A species of nematode that is widely used in biological, biochemical, and genetic studies.
A genus of mosquitoes (CULICIDAE) frequently found in tropical and subtropical regions. YELLOW FEVER and DENGUE are two of the diseases that can be transmitted by species of this genus.
Slender-bodies diurnal insects having large, broad wings often strikingly colored and patterned.
A diet that contains limited amounts of CARBOHYDRATES. This is in distinction to a regular DIET.
Liver diseases associated with ALCOHOLISM. It usually refers to the coexistence of two or more subentities, i.e., ALCOHOLIC FATTY LIVER; ALCOHOLIC HEPATITIS; and ALCOHOLIC CIRRHOSIS.
Stimulation of the brain, which is self-administered. The stimulation may result in negative or positive reinforcement.
A diet that contains limited amounts of fat with less than 30% of calories from all fats and less than 10% from saturated fat. Such a diet is used in control of HYPERLIPIDEMIAS. (From Bondy et al, Metabolic Control and Disease, 8th ed, pp468-70; Dorland, 27th ed)
A large lobed glandular organ in the abdomen of vertebrates that is responsible for detoxification, metabolism, synthesis and storage of various substances.
Carbohydrates present in food comprising digestible sugars and starches and indigestible cellulose and other dietary fibers. The former are the major source of energy. The sugars are in beet and cane sugar, fruits, honey, sweet corn, corn syrup, milk and milk products, etc.; the starches are in cereal grains, legumes (FABACEAE), tubers, etc. (From Claudio & Lagua, Nutrition and Diet Therapy Dictionary, 3d ed, p32, p277)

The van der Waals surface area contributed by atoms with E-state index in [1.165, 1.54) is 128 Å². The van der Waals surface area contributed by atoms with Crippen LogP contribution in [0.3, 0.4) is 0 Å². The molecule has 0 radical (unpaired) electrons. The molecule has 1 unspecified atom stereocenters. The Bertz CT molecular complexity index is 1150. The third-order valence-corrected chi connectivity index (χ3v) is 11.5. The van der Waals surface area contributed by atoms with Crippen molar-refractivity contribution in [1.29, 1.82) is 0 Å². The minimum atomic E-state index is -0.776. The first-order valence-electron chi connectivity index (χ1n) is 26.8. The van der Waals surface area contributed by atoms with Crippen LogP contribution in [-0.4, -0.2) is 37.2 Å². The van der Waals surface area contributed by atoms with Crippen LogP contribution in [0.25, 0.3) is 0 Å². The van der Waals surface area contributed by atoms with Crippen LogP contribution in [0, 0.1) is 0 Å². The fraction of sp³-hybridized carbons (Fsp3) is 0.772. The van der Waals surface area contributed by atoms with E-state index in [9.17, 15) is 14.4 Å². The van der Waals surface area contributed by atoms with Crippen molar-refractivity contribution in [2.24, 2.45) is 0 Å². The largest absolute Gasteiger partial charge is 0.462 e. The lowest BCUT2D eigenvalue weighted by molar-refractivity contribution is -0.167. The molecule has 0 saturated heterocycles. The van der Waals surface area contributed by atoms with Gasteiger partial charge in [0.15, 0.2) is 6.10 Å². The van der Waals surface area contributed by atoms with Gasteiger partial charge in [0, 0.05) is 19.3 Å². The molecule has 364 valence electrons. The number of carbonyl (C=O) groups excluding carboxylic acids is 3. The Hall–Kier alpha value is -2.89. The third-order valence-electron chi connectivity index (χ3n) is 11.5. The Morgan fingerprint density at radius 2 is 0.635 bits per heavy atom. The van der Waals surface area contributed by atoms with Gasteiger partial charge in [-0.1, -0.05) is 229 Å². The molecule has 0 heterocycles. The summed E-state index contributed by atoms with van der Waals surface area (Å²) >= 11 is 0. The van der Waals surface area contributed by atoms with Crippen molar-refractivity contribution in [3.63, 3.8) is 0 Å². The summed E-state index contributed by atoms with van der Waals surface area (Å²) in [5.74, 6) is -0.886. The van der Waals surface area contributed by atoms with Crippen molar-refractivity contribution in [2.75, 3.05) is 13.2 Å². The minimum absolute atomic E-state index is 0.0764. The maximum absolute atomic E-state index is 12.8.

Lipid infiltration of the hepatic parenchymal cells resulting in a yellow-colored liver. The abnormal lipid accumulation is usually in the form of TRIGLYCERIDES, either as a single large droplet or multiple small droplets. Fatty liver is caused by an imbalance in the metabolism of FATTY ACIDS.
Medical specialty concerned with environmental factors that may impinge upon human disease, and development of methods for the detection, prevention, and control of environmentally related disease.
A species of protozoa that is a cause of bovine babesiosis. Ticks of the genera Boophilus, Rhipicephalus, and IXODES are the chief vectors.
The quantity of volume or surface area of CELLS.
MYOCARDIAL INFARCTION in which the inferior wall of the heart is involved. It is often caused by occlusion of the right coronary artery.
Solutions that have a greater osmotic pressure than a reference solution such as blood, plasma, or interstitial fluid.
Compounds that increase urine volume by increasing the amount of osmotically active solute in the urine. Osmotic diuretics also increase the osmolarity of plasma.
A set of genes descended by duplication and variation from some ancestral gene. Such genes may be clustered together on the same chromosome or dispersed on different chromosomes. Examples of multigene families include those that encode the hemoglobins, immunoglobulins, histocompatibility antigens, actins, tubulins, keratins, collagens, heat shock proteins, salivary glue proteins, chorion proteins, cuticle proteins, yolk proteins, and phaseolins, as well as histones, ribosomal RNA, and transfer RNA genes. The latter three are examples of reiterated genes, where hundreds of identical genes are present in a tandem array. (King & Stanfield, A Dictionary of Genetics, 4th ed)